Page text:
In the vast regions of the Pacific ocean, the chemistry that controls the composition of the atmosphere may very well represent the last vestiges of the natural processes that were prevalent prior to significant human influences on the global atmosphere. Yet, along the north western rim of the Pacific are the most populated countries of the world. The potential for these countries to emerge as major industrial centers, with the concurrent pollution is just beginning to be recognized. Recent evidence from satellite observations also suggest that the southern Pacific Ocean region, while more removed from industrial countries in the northern hemisphere, may be subject to pollution from long range transport of biomass burning from Africa and South America.
Early in the formative stages of the GTE program (See GTE Implementation), ad hoc committees convened to review the NASA Tropospheric Chemistry program recommended as one of the major studies for the GTE Pacific Exploratory Missions (PEM) in the Pacific region. The PEM campaigns have to date consisted of two field missions in the north western Pacific region, PEM-West A & B, and one mission in the south central Pacific ocean, PEM-Tropics. (See Map of PEM-Campaigns)
Other international components within the International Global Atmospheric Chemistry (IGAC) Program have also recognized the importance of the Pacific ocean region. A major study to provide early detection and understanding of the impact of industrial and natural emissions from the Asian continent on the north western Pacific region was initiated in the early 1990's. This study, the East Asia/North Pacific Regional Study (APARE), was a project within the IGAC Program. Collaborating programs including initiatives in Taiwan, Japan, The Peoples Republic of China, Hong Kong, and programs sponsored by the National Atmospheric and Aeronautics Administration (NASA), the National Oceanic and Atmospheric Administration (NOAA), and the National Center for Atmospheric Research (NCAR).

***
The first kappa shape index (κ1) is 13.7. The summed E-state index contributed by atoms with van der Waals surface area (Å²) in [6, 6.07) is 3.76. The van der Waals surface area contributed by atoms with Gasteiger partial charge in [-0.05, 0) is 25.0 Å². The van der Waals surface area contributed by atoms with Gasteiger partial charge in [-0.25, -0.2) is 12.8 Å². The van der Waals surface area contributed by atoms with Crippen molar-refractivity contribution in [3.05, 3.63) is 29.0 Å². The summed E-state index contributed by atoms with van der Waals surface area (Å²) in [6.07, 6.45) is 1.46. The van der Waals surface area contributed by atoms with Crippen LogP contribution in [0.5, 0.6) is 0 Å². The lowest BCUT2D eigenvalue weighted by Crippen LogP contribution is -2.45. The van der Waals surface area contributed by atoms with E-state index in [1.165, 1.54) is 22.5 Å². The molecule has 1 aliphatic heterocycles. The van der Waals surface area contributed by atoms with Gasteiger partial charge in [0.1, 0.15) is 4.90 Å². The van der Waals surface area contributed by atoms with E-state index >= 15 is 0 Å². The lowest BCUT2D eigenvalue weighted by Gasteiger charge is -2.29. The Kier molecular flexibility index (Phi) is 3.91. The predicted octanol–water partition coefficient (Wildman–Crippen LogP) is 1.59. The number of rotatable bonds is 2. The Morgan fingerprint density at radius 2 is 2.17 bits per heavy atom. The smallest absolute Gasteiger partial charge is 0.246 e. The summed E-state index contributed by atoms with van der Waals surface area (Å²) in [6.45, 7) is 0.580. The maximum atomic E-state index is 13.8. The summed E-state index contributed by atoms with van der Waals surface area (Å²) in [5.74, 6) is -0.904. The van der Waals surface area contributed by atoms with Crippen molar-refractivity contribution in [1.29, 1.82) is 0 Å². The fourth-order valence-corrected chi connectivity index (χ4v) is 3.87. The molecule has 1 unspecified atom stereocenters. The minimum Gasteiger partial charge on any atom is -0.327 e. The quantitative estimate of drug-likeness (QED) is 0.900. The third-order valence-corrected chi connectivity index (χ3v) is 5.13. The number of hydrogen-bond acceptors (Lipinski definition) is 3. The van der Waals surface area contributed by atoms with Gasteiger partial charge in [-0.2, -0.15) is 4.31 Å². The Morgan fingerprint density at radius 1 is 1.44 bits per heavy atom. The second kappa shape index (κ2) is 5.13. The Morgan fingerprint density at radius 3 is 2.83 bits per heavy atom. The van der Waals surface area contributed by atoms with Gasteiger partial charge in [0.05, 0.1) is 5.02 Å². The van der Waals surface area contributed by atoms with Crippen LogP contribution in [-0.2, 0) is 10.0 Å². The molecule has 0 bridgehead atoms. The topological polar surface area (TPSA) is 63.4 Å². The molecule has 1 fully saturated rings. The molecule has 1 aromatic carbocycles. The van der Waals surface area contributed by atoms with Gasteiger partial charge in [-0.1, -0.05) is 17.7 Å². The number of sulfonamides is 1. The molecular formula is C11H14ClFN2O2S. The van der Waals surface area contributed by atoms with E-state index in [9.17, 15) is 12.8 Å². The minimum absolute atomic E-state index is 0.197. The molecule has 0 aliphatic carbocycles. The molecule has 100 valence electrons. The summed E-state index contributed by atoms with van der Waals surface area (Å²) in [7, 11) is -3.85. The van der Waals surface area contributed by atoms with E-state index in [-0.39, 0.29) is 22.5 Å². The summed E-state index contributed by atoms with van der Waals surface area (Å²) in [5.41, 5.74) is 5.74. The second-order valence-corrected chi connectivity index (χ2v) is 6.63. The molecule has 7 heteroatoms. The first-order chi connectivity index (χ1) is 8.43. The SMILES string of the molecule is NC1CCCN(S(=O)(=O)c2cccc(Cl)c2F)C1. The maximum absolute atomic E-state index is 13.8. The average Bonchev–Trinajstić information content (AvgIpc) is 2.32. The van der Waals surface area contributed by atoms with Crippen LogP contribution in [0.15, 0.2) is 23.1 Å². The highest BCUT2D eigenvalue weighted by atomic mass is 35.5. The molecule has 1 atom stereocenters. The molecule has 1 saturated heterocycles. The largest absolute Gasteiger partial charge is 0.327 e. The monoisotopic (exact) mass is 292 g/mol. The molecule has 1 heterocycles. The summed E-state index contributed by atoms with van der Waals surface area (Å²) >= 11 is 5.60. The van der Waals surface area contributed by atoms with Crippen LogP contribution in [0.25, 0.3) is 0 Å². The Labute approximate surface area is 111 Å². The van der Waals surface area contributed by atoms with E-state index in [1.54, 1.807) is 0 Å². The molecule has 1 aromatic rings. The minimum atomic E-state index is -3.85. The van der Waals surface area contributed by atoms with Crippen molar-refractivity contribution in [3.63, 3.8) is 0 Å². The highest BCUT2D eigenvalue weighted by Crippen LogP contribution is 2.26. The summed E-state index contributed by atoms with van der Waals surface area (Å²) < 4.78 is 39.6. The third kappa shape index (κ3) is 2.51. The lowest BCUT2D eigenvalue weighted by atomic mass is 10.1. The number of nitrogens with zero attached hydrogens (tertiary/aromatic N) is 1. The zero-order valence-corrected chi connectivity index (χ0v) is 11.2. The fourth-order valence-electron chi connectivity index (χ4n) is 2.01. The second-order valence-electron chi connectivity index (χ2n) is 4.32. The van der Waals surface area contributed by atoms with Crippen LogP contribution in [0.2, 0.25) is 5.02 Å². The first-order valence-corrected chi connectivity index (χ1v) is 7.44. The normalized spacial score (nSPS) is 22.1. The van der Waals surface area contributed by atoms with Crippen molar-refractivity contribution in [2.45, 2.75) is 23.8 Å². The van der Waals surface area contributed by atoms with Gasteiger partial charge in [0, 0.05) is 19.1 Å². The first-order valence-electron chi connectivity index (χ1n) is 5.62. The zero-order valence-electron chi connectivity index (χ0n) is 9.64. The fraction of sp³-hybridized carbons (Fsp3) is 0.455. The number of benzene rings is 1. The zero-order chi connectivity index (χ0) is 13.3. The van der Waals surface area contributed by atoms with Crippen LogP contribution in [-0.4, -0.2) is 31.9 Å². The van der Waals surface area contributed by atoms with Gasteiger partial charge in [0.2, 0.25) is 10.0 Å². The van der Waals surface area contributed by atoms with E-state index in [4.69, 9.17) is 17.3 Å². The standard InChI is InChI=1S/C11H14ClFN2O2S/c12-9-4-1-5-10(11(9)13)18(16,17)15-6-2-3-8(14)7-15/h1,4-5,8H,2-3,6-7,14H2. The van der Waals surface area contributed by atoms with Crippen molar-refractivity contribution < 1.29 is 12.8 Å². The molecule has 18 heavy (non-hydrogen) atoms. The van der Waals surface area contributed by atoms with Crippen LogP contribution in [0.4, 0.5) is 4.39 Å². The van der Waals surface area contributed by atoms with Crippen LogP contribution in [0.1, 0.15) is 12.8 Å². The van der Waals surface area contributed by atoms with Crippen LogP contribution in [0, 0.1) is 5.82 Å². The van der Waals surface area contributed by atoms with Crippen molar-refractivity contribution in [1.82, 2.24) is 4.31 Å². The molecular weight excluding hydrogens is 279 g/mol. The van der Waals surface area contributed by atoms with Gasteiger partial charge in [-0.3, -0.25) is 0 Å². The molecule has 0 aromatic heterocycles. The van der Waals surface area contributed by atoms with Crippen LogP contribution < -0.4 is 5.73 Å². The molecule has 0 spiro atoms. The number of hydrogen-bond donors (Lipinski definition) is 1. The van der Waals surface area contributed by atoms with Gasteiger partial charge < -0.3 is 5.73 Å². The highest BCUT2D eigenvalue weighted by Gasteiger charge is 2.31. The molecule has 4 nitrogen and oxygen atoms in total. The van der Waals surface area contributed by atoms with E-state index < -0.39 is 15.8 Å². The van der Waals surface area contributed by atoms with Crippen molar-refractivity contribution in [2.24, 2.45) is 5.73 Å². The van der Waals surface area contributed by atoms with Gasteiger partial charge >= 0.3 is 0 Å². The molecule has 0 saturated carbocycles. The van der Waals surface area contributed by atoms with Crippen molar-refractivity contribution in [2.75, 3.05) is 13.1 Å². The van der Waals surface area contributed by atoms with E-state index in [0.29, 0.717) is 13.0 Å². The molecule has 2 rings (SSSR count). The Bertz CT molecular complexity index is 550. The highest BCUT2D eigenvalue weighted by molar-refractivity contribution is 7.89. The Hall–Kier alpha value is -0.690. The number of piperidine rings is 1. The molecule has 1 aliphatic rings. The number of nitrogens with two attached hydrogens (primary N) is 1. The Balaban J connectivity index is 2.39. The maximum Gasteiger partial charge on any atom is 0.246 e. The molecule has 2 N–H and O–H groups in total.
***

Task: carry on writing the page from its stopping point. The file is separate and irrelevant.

A major component of APARE was the NASA Pacific Exploratory Mission-West (PEM-West). The broad objective of the PEM-West/APARE initiative is to study chemical processes and long range transport over the northwest Pacific ocean, and to estimate the magnitude of the human impact on the oceanic atmosphere over this region, particularly for tropospheric and sulfur species. The joint PEM-West/APARE initiative consisted of two major field studies conducted during two different seasons of the year. The first phase, PEM-West (A), was conducted in September - October, 1991, a season of the year characterized by minimum outflow from the Asian continent. The second phase, PEM-West(B), was conducted during February-March , 1994 a season of the year characterized by significant outflow from the Asian continent. Both phases of PEM-West included intensive airborne measurements of trace gases from the NASA DC-8 aircraft coordinated with measurements at surface sites, and during PEM-West A with airborne measurements from a collaborating Japanese program. The following sections of the PEM-West web page briefly describes the experimental design for the PEM-West A and PEM-West B phases with a brief summary of the results from each mission.
The second field campaign in the Pacific Exploratory Missions, PEM-Tropics, has been focussed on the south tropical Pacific region. The field deployment phase of the PEM-Tropics mission was completed in early October, 1996. PEM-Tropics involved the NASA DC-8 and P-3B aircraft operating jointly from bases in Tahiti, and Easter Island, and the P-3B operating from Christmas Island, and Guayaquil, Ecuador, and the DC-8 from Christchurch, NZ, and Nadi, Fiji. The mission design for PEM-Tropics is briefly described in the following web pages.
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